Council dives into details of Waterfront Connector, learns of delay to trackside warning system

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Friends of the Edmonds Library board member Summer LeMieux and her 4-month-old daughter Evelyn participated in the Friends presentation before the Edmonds City Council Tuesday night. To LeMieux’s right is Friends President Luke Distelhorst.

During an Edmonds City Council meeting in early April, numerous questions and concerns were raised regarding plans for a single-lane bridge to provide emergency access to the Edmonds waterfront — including under what circumstances first responders would use the bridge.

In response, the city council Tuesday night received a visit from Kevin Zweber, South County Fire’s Assistant Chief of Fire Protection. He assured the council that the bridge — known as Edmonds Street Waterfront Connector Project — would only be used when first responders experienced emergency delays in getting to the waterfront due to a train blockage or an extremely long freight train.

“It’s for emergency use only,” Zweber said. “It wouldn’t be used on a daily basis.”

In the end, the goal “is to provide better emergency care to the waterfront,” he added.

Public Works Director Phil Williams said that according to South County Fire data, there were approximately 100 emergency calls on the waterfront last year, or about two per week.

Councilmember Kristiana Johnson asked how many times the train tracks have been blocked long enough to require emergency measures, such as the uncoupling of trains, to get emergency responders or victims through.

Williams replied that in the eight years that he’s been with the city, an emergency situation has occurred four or five times. Incidents have included two cases where people committed suicide, a semi-truck that was hit on the tracks and a freight train that was stalled due to a mechanical failure.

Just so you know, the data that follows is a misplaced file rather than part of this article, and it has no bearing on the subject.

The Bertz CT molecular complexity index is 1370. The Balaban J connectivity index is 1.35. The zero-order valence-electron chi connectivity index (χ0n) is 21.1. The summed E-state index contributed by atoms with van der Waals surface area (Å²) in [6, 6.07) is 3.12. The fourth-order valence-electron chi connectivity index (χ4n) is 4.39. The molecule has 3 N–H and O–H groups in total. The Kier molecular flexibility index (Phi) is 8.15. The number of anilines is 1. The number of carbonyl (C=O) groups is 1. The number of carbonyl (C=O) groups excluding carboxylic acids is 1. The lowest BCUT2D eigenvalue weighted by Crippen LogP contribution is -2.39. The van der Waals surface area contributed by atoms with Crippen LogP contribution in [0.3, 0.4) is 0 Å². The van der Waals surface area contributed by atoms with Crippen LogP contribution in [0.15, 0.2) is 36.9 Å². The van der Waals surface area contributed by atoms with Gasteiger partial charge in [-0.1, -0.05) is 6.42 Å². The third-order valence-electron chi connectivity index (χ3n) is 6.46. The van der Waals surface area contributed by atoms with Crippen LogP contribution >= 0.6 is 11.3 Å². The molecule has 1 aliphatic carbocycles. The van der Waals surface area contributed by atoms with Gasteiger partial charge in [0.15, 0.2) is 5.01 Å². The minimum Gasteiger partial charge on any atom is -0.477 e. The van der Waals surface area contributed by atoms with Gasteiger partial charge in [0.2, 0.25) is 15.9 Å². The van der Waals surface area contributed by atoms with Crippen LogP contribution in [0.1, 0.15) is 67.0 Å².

“I want to get a handle on the problem we are trying to solve,” Johnson said. “It seems like we’ve morphed from a pedestrian bridge to emergency access, for a fire truck.”

Williams replied that the project from the beginning was planned to address “emergency access to the waterfront.” However, when building a structure to do that, he added, “it doesn’t take you very long to realize there are a whole lot of other benefits that such a structure could provide to the city in terms of pedestrian non-motorized access. So we have certainly highlighted those benefits as well but it was never anything other than an approach to emergency access.”

Train traffic will continue to build in the future and that also means an increase in blockages as well as more freight trains — some of which have nearly 200 cars and can take four minutes to cross through Edmonds, Williams said.

Edmonds Mayor Dave Earling added that the council received a report in 2016 explaining that the main driver behind the Waterfront Connector project was to address safety concerns.

Councilmember Tom Mesaros noted that the connector would also allow ferry traffic to be unloaded during a blockage, and that comment drew concerns from Councilmember Diane Buckshnis, who said the ferry system should be contributing to the project if they were going to benefit from it.

“I think the intent is to get money any place we can get it (for the project),” Earling said. City officials have traveled to Washington, D.C. to talk with federal lawmakers about the estimated $30 million connector, “and it’s high on their agenda,” Earling added. The city received more than $6 million from the state during the last legislative session, which followed an additional approximately $2 million received earlier from the state and other sources.

A topic related to the train tracks also was raised during another part of Tuesday night’s meeting, when staff presented a report on progress in meeting performance measures outlined in the city’s Comprehensive Plan. One of those measures was the city’s long-awaited trackside warning system at the Dayton and Main Street railroad crossings, which would significantly reduce train horn noise along the waterfront.

During his last report in March to the council regarding the system, Williams said the city had completed the right-of-way permitting process with the BNSF railroad, and the next step was to install PUD service meters that will power the system. The hope, Williams added, was to have it ready for operation this summer.

However, Williams reported on Tuesday night that the city has hit an additional roadblock. After working out a plan to run conduits for the system and to install the horns on existing BNSF infrastructure, the city learned that BNSF is now working with the State Department of Transportation on a much larger project that includes relocating all BNSF signals.